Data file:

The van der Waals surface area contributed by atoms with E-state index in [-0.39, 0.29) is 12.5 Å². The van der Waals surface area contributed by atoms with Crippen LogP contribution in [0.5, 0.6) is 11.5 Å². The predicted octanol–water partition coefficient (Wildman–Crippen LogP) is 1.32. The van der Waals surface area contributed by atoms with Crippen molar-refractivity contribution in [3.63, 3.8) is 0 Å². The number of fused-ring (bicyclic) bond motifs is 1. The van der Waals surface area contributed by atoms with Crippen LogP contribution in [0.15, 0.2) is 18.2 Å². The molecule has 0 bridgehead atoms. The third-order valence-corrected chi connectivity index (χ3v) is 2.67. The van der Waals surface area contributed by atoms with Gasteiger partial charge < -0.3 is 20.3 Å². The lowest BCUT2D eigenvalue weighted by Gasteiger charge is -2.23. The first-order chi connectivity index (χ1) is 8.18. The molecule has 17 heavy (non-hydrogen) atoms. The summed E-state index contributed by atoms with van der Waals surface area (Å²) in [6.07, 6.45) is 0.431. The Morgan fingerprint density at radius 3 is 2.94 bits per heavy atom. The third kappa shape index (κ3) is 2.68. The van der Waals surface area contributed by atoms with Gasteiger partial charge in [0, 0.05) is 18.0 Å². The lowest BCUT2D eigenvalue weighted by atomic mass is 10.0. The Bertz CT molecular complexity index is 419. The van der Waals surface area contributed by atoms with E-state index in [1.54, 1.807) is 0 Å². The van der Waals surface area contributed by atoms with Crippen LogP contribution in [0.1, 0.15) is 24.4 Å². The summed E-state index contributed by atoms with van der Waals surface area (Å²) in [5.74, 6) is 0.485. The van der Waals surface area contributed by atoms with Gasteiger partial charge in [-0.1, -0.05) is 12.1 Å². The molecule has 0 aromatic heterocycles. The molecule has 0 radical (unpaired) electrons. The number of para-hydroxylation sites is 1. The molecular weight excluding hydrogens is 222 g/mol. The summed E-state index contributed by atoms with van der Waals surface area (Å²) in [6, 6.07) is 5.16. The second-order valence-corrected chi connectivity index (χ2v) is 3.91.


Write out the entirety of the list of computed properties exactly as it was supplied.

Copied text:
The van der Waals surface area contributed by atoms with E-state index in [-0.39, 0.29) is 12.5 Å². The van der Waals surface area contributed by atoms with Crippen LogP contribution in [0.5, 0.6) is 11.5 Å². The predicted octanol–water partition coefficient (Wildman–Crippen LogP) is 1.32. The van der Waals surface area contributed by atoms with Crippen molar-refractivity contribution in [3.63, 3.8) is 0 Å². The number of fused-ring (bicyclic) bond motifs is 1. The van der Waals surface area contributed by atoms with Crippen LogP contribution in [0.15, 0.2) is 18.2 Å². The molecule has 0 bridgehead atoms. The third-order valence-corrected chi connectivity index (χ3v) is 2.67. The van der Waals surface area contributed by atoms with Gasteiger partial charge < -0.3 is 20.3 Å². The lowest BCUT2D eigenvalue weighted by Gasteiger charge is -2.23. The first-order chi connectivity index (χ1) is 8.18. The molecule has 17 heavy (non-hydrogen) atoms. The summed E-state index contributed by atoms with van der Waals surface area (Å²) in [6.07, 6.45) is 0.431. The Morgan fingerprint density at radius 3 is 2.94 bits per heavy atom. The third kappa shape index (κ3) is 2.68. The van der Waals surface area contributed by atoms with Gasteiger partial charge in [0, 0.05) is 18.0 Å². The lowest BCUT2D eigenvalue weighted by atomic mass is 10.0. The Bertz CT molecular complexity index is 419. The van der Waals surface area contributed by atoms with E-state index in [1.54, 1.807) is 0 Å². The van der Waals surface area contributed by atoms with Crippen LogP contribution in [0.1, 0.15) is 24.4 Å². The summed E-state index contributed by atoms with van der Waals surface area (Å²) in [5.74, 6) is 0.485. The van der Waals surface area contributed by atoms with Gasteiger partial charge in [-0.1, -0.05) is 12.1 Å². The molecule has 0 aromatic heterocycles. The molecule has 0 radical (unpaired) electrons. The number of para-hydroxylation sites is 1. The molecular weight excluding hydrogens is 222 g/mol. The summed E-state index contributed by atoms with van der Waals surface area (Å²) in [6, 6.07) is 5.16. The second-order valence-corrected chi connectivity index (χ2v) is 3.91.